- Yale University Press
In the Dragon's Shadow: Southeast Asia in the Chinese Century
- Sebastian Strangio
- Yale University Press
- 9.3 X 5.9 X 1.4 inches
- 1.6 pounds
- History > Asia - Southeast Asia
An expert and lucid synthesis of the historical context and recent developments of Southeast Asia's rich and complex relations with Beijing.--John Reed, Financial Times
Today, Southeast Asia stands uniquely exposed to the waxing power of the new China. Three of its nations border China and five are directly impacted by its claims over the South China Sea. All dwell in the lengthening shadow of its influence: economic, political, military, and cultural. As China seeks to restore its former status as Asia's preeminent power, the countries of Southeast Asia face an increasingly stark choice: flourish within Beijing's orbit or languish outside of it. Meanwhile, as rival powers including the United States take concerted action to curb Chinese ambitions, the region has emerged as an arena of heated strategic competition.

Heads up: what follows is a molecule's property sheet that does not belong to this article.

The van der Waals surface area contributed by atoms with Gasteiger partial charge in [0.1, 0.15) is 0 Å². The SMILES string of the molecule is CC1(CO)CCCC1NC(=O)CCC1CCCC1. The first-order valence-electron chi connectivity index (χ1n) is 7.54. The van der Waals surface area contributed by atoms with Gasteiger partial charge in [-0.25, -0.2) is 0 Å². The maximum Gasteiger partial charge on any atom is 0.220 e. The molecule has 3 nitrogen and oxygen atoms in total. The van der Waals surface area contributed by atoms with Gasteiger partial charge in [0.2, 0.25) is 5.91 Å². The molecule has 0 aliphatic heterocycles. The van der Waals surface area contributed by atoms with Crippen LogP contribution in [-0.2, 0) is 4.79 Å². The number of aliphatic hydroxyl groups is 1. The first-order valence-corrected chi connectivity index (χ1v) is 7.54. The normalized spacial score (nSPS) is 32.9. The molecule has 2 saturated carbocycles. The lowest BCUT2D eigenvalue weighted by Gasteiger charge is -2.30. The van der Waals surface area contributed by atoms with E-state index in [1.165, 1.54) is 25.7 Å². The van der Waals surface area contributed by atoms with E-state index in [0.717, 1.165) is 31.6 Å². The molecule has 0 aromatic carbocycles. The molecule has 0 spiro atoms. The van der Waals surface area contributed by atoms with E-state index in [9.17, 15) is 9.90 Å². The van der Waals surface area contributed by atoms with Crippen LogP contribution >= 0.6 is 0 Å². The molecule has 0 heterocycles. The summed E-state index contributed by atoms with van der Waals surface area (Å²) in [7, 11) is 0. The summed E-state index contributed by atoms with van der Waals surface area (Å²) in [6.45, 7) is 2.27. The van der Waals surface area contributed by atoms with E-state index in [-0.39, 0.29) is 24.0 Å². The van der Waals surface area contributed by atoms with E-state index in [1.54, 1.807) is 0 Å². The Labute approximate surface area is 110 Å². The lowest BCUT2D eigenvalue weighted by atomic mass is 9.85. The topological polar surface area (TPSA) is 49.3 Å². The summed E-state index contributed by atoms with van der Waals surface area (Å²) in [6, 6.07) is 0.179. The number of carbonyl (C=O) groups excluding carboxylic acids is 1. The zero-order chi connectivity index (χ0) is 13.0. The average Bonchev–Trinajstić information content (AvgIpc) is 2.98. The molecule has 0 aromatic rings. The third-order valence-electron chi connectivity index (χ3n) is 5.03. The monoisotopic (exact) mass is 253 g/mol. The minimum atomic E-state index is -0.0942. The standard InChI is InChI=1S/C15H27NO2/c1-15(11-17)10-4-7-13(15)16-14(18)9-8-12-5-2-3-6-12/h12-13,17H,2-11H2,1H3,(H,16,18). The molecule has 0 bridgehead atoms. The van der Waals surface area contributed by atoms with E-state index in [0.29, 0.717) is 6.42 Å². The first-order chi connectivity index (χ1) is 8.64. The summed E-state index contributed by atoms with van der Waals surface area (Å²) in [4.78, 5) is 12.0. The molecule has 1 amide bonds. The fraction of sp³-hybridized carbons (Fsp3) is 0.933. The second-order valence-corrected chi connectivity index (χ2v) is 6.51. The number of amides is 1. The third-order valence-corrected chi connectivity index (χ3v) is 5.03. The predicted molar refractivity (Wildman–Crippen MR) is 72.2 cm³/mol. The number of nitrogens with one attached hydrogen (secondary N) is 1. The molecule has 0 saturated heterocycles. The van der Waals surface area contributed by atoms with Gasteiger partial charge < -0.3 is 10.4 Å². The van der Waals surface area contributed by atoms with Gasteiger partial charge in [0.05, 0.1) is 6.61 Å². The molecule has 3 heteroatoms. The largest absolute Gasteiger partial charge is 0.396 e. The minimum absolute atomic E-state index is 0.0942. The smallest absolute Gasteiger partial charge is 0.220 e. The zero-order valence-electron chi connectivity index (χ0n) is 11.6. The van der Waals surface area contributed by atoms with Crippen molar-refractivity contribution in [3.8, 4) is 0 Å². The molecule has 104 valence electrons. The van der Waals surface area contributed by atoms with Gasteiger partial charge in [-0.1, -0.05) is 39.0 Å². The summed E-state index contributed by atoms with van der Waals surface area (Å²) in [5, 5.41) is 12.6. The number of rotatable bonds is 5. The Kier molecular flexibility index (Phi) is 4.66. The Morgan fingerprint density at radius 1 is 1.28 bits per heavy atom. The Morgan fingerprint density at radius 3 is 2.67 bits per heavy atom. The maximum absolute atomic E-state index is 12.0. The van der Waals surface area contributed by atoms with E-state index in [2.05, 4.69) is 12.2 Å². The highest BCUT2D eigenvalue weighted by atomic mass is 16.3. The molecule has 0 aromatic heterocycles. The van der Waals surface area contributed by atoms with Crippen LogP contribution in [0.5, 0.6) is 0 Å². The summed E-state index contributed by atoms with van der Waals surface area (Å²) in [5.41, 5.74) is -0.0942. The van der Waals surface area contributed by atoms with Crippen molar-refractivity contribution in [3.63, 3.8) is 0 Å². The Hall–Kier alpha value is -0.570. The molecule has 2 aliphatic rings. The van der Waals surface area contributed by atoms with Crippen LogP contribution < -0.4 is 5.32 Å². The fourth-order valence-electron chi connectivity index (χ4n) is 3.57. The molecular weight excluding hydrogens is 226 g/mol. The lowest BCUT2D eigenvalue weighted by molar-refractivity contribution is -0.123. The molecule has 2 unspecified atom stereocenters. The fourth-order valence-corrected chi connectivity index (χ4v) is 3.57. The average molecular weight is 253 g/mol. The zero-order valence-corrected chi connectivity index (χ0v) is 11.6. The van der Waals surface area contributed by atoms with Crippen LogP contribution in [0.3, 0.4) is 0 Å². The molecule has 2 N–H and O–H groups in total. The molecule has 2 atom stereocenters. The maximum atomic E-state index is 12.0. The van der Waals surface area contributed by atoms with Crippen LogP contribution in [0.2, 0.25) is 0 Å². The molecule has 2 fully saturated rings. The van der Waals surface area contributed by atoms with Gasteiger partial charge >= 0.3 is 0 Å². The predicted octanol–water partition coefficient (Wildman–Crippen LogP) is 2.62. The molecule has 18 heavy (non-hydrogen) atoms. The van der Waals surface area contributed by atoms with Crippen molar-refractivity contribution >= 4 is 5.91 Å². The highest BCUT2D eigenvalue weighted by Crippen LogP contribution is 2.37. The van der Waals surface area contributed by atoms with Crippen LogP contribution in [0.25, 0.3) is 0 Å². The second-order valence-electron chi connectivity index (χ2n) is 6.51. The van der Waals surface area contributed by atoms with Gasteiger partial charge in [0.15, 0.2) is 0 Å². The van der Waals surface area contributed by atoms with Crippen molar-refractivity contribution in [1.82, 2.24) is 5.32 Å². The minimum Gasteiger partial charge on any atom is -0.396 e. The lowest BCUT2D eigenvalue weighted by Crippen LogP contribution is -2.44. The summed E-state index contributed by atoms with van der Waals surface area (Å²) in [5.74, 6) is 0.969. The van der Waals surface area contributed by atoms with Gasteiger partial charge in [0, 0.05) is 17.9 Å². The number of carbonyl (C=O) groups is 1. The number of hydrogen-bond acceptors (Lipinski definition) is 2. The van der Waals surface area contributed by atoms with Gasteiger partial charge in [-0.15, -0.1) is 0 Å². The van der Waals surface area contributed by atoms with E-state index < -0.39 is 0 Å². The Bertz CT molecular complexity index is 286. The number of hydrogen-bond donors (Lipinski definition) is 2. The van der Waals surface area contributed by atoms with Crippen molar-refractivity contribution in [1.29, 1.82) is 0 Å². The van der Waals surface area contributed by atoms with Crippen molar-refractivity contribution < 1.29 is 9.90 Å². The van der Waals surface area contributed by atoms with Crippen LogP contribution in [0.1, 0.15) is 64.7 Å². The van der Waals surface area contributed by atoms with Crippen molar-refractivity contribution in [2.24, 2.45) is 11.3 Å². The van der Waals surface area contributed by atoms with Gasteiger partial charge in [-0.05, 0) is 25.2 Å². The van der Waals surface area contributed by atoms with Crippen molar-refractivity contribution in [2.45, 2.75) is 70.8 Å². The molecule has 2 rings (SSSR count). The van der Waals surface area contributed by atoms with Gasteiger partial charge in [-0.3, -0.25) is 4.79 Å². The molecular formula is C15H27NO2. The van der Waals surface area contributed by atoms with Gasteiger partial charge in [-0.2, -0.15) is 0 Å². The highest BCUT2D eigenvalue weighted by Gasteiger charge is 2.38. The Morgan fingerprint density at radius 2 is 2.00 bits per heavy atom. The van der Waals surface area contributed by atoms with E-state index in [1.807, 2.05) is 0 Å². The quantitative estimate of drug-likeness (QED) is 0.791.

Drawing on more than a decade of on-the-ground experience, Sebastian Strangio explores the impacts of China's rise on Southeast Asia, the varied ways in which the countries of the region are responding, and what it might mean for the future balance of power in the Indo-Pacific.
Sebastian Strangio is Southeast Asia Editor at The Diplomat.
In 2008, he began his career as a reporter at The Phnom Penh Post in Cambodia, and has since traveled and reported extensively across the 10 nations of ASEAN. Sebastian’s writing has appeared in leading publications including Foreign Affairs, the Los Angeles Review of Books, and The New York Times, The Diplomat, and Nikkei Asian Review, among many others. He is the author of “Hun Sen’s Cambodia” (Yale, 2014), a path-breaking examination of Cambodia since the fall of the Khmer Rouge, and “In the Dragon’s Shadow: Southeast Asia in the Chinese Century“ (Yale, 2020).
Alongside his journalistic work, Sebastian has also consulted for a wide variety of economic risk firms and non-government organizations, and is quoted frequently in the international media on political developments in Southeast Asia. Sebastian holds a B.A. and Master’s degree in international politics from The University of Melbourne. He currently lives in Adelaide.
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